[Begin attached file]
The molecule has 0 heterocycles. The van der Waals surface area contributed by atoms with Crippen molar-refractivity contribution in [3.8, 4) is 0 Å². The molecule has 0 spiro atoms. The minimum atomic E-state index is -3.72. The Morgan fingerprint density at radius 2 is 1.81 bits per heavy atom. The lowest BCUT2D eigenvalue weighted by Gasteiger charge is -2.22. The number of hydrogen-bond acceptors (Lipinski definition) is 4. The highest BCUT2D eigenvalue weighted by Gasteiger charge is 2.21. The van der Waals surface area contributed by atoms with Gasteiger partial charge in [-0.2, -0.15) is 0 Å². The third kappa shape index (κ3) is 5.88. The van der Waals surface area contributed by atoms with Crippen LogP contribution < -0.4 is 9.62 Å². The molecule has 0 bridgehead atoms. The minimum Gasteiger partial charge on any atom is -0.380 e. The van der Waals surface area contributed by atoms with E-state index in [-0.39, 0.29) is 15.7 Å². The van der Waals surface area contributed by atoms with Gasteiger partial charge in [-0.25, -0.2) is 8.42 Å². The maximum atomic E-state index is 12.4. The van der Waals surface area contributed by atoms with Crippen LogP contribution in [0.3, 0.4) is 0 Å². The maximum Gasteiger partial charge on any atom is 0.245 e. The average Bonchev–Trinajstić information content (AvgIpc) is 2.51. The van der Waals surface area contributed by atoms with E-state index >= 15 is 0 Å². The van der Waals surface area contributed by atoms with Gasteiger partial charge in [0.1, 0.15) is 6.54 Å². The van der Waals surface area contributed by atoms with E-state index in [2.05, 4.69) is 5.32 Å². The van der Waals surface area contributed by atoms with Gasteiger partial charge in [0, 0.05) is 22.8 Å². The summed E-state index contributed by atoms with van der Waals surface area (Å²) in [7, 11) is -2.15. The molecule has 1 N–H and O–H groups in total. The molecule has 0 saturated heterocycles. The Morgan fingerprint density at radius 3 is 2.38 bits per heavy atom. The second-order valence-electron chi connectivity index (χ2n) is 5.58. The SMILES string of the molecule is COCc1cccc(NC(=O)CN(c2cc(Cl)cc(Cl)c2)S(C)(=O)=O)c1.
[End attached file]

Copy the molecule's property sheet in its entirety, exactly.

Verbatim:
The molecule has 0 heterocycles. The van der Waals surface area contributed by atoms with Crippen molar-refractivity contribution in [3.8, 4) is 0 Å². The molecule has 0 spiro atoms. The minimum atomic E-state index is -3.72. The Morgan fingerprint density at radius 2 is 1.81 bits per heavy atom. The lowest BCUT2D eigenvalue weighted by Gasteiger charge is -2.22. The number of hydrogen-bond acceptors (Lipinski definition) is 4. The highest BCUT2D eigenvalue weighted by Gasteiger charge is 2.21. The van der Waals surface area contributed by atoms with Gasteiger partial charge in [-0.2, -0.15) is 0 Å². The third kappa shape index (κ3) is 5.88. The van der Waals surface area contributed by atoms with Crippen LogP contribution < -0.4 is 9.62 Å². The molecule has 0 bridgehead atoms. The minimum Gasteiger partial charge on any atom is -0.380 e. The van der Waals surface area contributed by atoms with E-state index in [-0.39, 0.29) is 15.7 Å². The van der Waals surface area contributed by atoms with Gasteiger partial charge in [-0.25, -0.2) is 8.42 Å². The maximum atomic E-state index is 12.4. The van der Waals surface area contributed by atoms with Crippen LogP contribution in [0.3, 0.4) is 0 Å². The maximum Gasteiger partial charge on any atom is 0.245 e. The average Bonchev–Trinajstić information content (AvgIpc) is 2.51. The van der Waals surface area contributed by atoms with E-state index >= 15 is 0 Å². The van der Waals surface area contributed by atoms with Gasteiger partial charge in [0.1, 0.15) is 6.54 Å². The van der Waals surface area contributed by atoms with E-state index in [2.05, 4.69) is 5.32 Å². The van der Waals surface area contributed by atoms with Gasteiger partial charge in [0, 0.05) is 22.8 Å². The summed E-state index contributed by atoms with van der Waals surface area (Å²) in [7, 11) is -2.15. The molecule has 1 N–H and O–H groups in total. The molecule has 0 saturated heterocycles. The Morgan fingerprint density at radius 3 is 2.38 bits per heavy atom. The second-order valence-electron chi connectivity index (χ2n) is 5.58. The SMILES string of the molecule is COCc1cccc(NC(=O)CN(c2cc(Cl)cc(Cl)c2)S(C)(=O)=O)c1.